There is another possible solution to the problem. For several years now, some old friends at Yule-Hyde Associates (specializing in bird feeders, and other equipment for birds) have offered a US product called Squirrel Away. Virginia Yule is my contact, and you can check out their site at It is intended to be mixed with birdseed to make the seed unattractive to squirrels, and so they leave the seed for the birds. Most gardeners have had experience with so-called “squirrel-proof bird feeders” that have turned out to be nothing more than a great challenge for adventurous squirrels. Squirrel Away is the answer to this problem.

The product is a natural one, but that doesn’t mean it can be used without due consideration for safety.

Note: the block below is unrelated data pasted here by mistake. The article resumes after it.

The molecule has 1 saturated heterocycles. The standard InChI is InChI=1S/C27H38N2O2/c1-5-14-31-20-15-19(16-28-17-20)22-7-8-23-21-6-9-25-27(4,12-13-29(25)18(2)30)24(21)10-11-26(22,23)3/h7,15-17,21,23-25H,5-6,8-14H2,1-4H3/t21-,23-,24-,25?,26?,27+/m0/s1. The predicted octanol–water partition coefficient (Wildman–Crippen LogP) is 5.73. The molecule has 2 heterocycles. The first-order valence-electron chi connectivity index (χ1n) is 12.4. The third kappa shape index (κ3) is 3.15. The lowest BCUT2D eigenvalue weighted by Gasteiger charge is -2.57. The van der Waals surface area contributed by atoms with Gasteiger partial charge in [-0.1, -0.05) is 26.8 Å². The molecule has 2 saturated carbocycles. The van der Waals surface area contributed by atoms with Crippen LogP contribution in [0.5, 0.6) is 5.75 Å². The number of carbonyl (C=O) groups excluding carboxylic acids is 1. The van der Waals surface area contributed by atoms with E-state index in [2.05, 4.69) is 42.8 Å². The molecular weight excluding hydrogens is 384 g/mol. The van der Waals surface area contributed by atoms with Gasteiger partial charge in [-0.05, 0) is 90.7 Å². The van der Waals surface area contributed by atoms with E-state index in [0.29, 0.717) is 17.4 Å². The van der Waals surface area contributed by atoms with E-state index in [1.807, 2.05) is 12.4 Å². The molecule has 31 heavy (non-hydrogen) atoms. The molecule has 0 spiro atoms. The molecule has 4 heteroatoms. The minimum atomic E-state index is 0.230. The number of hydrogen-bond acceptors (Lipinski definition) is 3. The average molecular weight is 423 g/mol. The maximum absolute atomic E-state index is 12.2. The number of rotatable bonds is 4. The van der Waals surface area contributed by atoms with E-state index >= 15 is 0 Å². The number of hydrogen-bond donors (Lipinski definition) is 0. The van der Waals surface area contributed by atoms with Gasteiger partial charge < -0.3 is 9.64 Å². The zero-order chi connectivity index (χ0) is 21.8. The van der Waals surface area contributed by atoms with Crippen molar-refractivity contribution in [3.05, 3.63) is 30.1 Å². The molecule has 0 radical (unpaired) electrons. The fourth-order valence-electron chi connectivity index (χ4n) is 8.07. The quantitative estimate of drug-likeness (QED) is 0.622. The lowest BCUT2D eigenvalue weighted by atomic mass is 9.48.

Squirrel Away is actually a finely ground (powdered) form of the plant Capsicum which is actually similar to the strongest Jalapeno pepper, but about 25 times as strong. Now that’s hot! And, squirrels don’t like it!

After a couple of nibbles, they’ll go to another source of food, leaving your bird feeder solely for the birds. The powder is either mixed with the feed, or if it’s a course feed like sunflower seeds, spread over the top of the birdseed when it is first put out. Generally, squirrels will not come back to a feeder that has been treated this way. It may be necessary to re-apply the powder after a rain.

You will likely be interested to know what the birds think of this hot stuff! In fact, they cannot notice it, and it is actually a natural source of vitamins (particularly vitamin A), proteins and lipids for all birds. They love it!

I mentioned safety, and it’s important to keep in mind that you should be careful not to mix this product with bird seed under windy conditions when the wind might carry the fine powder into your or another person’s face. You should avoid touching the powder, and if some does get on the skin, a simple rinse with water will wash away any potential burning.